Shell upstream boss Brown sees 'no merit' in tax claim. Separately, Shell to fast track Whale development in Gulf of Mexico.
Royal Dutch Shell said on Tuesday that Nigeria's claims that it was owed billions in taxes could delay the development of a major oil field off the coast of the West African nation.
Nigeria ordered several major foreign oil and gas companies to pay nearly $20 billion in taxes it says are owed to local states, industry and government sources told Reuters.
Shell, the largest investor in the West African nation, would likely dispute the charges, Shell's head of upstream Andy Brown told Reuters on the sidelines of the International Petroleum Week conference.
"It is something that has gone through the courts in Nigeria which relates to an original clause within the original PSCs (production sharing contracts)," he said in an interview.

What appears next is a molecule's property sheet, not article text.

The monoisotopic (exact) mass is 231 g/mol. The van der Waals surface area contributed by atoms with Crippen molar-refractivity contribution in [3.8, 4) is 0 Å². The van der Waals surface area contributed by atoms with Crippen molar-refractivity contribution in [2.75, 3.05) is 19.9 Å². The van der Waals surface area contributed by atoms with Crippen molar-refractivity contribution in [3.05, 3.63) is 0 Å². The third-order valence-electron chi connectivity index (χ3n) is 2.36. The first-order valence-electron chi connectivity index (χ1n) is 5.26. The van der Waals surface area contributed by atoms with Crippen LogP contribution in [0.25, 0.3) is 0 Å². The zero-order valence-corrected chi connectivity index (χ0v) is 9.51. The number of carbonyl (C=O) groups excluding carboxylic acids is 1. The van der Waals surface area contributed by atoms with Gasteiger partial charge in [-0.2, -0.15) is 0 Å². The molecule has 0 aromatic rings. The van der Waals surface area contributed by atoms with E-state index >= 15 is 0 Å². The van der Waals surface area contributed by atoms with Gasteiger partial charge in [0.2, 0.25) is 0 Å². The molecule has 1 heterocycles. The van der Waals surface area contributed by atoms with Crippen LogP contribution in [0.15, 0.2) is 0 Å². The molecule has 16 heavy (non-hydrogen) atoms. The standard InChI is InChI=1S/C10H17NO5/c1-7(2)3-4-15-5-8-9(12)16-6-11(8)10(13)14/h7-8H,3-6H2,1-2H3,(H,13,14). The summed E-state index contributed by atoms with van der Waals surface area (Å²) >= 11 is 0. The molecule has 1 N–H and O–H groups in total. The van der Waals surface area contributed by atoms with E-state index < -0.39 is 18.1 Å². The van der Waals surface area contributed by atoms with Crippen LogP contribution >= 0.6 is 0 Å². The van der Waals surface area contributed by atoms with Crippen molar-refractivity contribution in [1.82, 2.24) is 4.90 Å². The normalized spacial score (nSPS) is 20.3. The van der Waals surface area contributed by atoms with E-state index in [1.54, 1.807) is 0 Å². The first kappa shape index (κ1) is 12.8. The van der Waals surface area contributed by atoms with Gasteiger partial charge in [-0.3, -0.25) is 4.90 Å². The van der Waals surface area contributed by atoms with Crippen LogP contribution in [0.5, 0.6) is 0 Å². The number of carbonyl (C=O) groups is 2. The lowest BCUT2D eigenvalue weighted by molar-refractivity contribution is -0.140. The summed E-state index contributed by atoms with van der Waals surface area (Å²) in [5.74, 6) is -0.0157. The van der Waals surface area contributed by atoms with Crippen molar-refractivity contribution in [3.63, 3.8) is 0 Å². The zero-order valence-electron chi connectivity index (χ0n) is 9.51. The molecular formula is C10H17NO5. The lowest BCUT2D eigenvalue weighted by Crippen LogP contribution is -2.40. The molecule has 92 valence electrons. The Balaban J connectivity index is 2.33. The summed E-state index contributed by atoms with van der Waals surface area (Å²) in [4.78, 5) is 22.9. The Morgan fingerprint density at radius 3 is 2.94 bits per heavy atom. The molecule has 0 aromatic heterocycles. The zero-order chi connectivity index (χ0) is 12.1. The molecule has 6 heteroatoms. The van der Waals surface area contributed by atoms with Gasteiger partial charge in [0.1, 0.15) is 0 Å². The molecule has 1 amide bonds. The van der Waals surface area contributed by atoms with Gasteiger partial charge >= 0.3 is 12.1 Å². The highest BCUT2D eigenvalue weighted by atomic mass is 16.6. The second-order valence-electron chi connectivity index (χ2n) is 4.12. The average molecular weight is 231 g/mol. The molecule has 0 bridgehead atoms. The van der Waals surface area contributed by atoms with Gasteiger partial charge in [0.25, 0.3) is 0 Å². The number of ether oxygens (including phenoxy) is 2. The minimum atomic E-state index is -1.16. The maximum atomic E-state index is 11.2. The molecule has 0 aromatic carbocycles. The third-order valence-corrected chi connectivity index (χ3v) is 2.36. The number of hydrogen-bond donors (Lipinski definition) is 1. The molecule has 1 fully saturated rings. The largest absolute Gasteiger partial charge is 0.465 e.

"We will have to take it seriously but we think it has no merits," said Brown, who steps down from his role this year.
The outstanding tax issue will delay the final investment decision (FID) on developing Shell's Bonga Southwest deepwater oil field, one of Nigeria's largest with production expected to reach 180,000 barrels per day, Brown said.
"We'll need to resolve that before we ever FID the Bonga Southwest project," he said.
Shell has made progress with the government on some basic terms for operating the field but a decision on its development was now unlikely to be made in 2019. "Bonga Shouthwest's FID may slip into next year." Brown said.
In the Gulf of Mexico, Brown said Shell planned to move swiftly to develop the Whale discovery, which it announced in January 2018. Shell holds a 60 percent stake in the field and Chevron the remaining 40 percent.
"We're going to crack on with the development of this project," he said, without giving a specific timeline for the development except to say it would be "fast".
He said the field had the potential to be developed into a new production hub for Shell in the Gulf of Mexico.
Shell and many of its peers have been cutting costs sharply for developing large offshore fields to compete with cheaper sources of oil such, as U.S. shale.
Reporting by Ron Bousso